OpSec Professional Dispels Myths About Careers in the Security Field

Walter Sobchak knows about OpSec from his service in Vietnam.

I've previously lived in Washington, D.C., for five long, overpriced years. I've had enough of talking about what I do (not to mention hearing about it from some intern in pastels). So when asked, I summarize my career simply: "I do security."

The listener is astonished. Me, security? LOL! Do I, like, carry a gun?

Moving Beyond Hollywood Myths

They have images of mall cops, real cops, that crazy character Claire Danes plays in "Homeland." I'm pretty sure "security" doesn't conjure up images of a faux-health-conscience, fashion-failing, awkward, short, striving millennial with a 10-year-old senile poodle and dope bronde balayage (to end on a positive note).

And that's fine. I never fight assumptions, because there's a million other things I'd rather do and discuss while I'm out and about. But now, behind a desk and under fluorescent lights, I have some thoughts to share. Not because I want people to expand their scope of what a person in security might look like (although that would be nice), but because I want people to expand their scope of what a career in security could be.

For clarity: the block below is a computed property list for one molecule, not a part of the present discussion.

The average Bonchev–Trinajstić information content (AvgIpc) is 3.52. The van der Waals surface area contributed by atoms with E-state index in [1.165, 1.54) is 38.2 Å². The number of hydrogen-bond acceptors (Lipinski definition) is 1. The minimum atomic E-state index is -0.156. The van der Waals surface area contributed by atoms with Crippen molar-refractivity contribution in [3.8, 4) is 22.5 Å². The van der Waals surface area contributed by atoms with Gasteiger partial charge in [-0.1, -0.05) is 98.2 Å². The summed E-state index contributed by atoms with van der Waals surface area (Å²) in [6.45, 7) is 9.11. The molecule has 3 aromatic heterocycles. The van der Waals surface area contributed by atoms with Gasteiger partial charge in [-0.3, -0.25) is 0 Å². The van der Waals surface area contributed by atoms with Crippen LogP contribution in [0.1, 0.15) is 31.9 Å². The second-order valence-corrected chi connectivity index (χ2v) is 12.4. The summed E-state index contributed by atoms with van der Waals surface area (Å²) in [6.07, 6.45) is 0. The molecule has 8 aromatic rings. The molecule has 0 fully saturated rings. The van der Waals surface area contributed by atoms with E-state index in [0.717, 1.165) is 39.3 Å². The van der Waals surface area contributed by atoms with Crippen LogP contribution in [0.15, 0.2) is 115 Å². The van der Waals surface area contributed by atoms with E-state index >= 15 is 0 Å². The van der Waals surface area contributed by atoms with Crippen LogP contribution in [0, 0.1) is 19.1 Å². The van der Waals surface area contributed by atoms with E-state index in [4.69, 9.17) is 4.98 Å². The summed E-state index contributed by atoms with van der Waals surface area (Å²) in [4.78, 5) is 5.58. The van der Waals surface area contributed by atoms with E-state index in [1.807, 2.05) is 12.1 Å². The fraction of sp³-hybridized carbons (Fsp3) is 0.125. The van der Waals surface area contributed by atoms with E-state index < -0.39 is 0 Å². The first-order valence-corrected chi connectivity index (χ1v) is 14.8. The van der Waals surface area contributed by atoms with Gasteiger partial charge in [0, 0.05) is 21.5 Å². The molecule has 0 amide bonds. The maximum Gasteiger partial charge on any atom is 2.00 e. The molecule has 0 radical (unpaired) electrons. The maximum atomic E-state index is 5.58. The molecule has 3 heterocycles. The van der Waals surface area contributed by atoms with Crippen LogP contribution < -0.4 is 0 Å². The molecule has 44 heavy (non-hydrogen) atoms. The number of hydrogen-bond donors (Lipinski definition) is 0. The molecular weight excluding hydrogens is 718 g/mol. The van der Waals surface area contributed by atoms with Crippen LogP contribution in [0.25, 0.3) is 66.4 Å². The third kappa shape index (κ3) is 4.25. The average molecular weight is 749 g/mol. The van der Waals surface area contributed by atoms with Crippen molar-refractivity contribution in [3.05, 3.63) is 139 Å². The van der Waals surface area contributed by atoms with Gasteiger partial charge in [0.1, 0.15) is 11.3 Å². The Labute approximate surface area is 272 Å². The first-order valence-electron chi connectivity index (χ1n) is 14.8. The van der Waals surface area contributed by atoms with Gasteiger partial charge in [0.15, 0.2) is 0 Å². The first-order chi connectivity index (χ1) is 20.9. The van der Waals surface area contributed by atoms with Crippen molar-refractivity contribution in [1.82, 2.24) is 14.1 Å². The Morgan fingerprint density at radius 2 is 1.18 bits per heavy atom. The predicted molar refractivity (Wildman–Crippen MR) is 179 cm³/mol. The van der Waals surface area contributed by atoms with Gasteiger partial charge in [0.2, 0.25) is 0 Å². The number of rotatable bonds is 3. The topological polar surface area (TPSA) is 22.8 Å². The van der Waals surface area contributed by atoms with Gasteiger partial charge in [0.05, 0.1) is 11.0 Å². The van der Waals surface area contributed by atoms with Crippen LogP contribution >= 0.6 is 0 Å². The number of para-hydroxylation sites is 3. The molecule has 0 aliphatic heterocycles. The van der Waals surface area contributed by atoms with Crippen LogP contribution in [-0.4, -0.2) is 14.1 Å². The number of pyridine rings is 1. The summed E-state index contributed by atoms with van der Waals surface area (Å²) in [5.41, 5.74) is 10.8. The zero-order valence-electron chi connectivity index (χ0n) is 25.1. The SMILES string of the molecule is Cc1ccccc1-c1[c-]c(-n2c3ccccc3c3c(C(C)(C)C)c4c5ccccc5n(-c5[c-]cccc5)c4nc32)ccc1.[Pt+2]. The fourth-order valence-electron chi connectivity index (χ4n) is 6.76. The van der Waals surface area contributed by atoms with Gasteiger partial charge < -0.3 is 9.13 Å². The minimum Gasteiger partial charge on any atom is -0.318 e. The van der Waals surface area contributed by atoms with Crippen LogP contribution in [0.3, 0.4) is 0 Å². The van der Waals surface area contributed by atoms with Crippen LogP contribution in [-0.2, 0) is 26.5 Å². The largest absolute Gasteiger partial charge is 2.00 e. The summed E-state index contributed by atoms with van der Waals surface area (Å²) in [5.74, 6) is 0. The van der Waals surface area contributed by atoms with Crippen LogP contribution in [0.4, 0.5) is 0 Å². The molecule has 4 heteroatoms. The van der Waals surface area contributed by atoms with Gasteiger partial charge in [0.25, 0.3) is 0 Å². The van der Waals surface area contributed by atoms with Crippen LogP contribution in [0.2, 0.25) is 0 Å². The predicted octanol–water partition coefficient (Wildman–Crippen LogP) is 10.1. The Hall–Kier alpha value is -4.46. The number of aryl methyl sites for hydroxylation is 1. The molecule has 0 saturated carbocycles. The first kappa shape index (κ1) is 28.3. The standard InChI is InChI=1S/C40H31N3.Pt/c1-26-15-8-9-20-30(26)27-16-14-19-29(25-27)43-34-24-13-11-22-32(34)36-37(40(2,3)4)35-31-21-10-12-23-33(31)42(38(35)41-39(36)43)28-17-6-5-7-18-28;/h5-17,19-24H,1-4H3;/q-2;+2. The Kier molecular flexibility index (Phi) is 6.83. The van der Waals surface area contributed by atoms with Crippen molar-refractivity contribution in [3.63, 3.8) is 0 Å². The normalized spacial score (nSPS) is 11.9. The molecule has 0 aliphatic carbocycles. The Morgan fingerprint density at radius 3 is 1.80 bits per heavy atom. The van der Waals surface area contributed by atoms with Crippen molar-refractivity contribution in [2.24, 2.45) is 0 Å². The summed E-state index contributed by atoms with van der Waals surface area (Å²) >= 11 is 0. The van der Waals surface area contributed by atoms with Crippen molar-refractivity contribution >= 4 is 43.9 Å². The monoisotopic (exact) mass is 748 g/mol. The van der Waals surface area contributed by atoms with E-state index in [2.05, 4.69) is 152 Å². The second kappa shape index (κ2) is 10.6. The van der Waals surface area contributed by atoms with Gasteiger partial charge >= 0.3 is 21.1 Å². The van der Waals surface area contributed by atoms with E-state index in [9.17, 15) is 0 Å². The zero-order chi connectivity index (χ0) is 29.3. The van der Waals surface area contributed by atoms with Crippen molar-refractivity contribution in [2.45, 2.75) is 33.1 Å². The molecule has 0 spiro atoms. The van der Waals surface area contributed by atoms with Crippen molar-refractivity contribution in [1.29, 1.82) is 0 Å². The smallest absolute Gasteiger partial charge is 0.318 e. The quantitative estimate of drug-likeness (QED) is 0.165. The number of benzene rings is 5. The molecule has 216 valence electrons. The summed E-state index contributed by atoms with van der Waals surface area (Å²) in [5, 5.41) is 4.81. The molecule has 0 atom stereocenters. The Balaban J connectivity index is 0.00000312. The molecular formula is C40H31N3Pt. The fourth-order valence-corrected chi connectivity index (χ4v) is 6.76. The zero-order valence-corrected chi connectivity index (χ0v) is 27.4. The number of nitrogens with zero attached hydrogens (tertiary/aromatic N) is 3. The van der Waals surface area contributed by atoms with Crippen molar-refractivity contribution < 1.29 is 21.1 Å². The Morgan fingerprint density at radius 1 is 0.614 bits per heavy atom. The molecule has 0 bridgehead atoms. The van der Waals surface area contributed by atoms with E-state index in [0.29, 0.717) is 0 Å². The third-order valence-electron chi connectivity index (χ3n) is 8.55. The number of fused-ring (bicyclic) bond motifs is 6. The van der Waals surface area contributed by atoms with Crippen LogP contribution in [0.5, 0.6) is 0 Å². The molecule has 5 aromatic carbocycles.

Security isn't kicking in doors and comparing war stories. And, frankly, anyone who has the inclination to do the former and the time to do the latter isn't somebody I'd want to work with.

Why OpSec/PerSec Might Be Your Next Career

Security is about figuring out how to keep business rolling when thousands of your employees can no longer work out of the hurricane-destroyed headquarters. It's about delivering medical care to travelers overseas when they're scared and exhausted. It can be designing procedures for screening guests at a gala, helping executives travel to wild locations to scope out new opportunities or projecting impact to operations from every bit of news from every nook of the globe.

At Vice, the security team works diligently to support groundbreaking journalism in the craziest places. Or, how our boss likes to put it, how to get all the wild things done -- but safely. I take pride in my work empowering employees to travel overseas with acumen and confidence, and hearing about it when they return. And I enjoy the challenges of figuring out how to continue producing and delivering nightly news, no matter what crisis might come our way.

If you love the world, love travel, love people ... love current events, sociopolitical affairs and research ... maybe even if you just also love elderly, senile poodles ... consider security. And then make it your own.

Nina Markowitz served in the CIA's Directorate of Operations. She presently lives and works in Brooklyn, N.Y.

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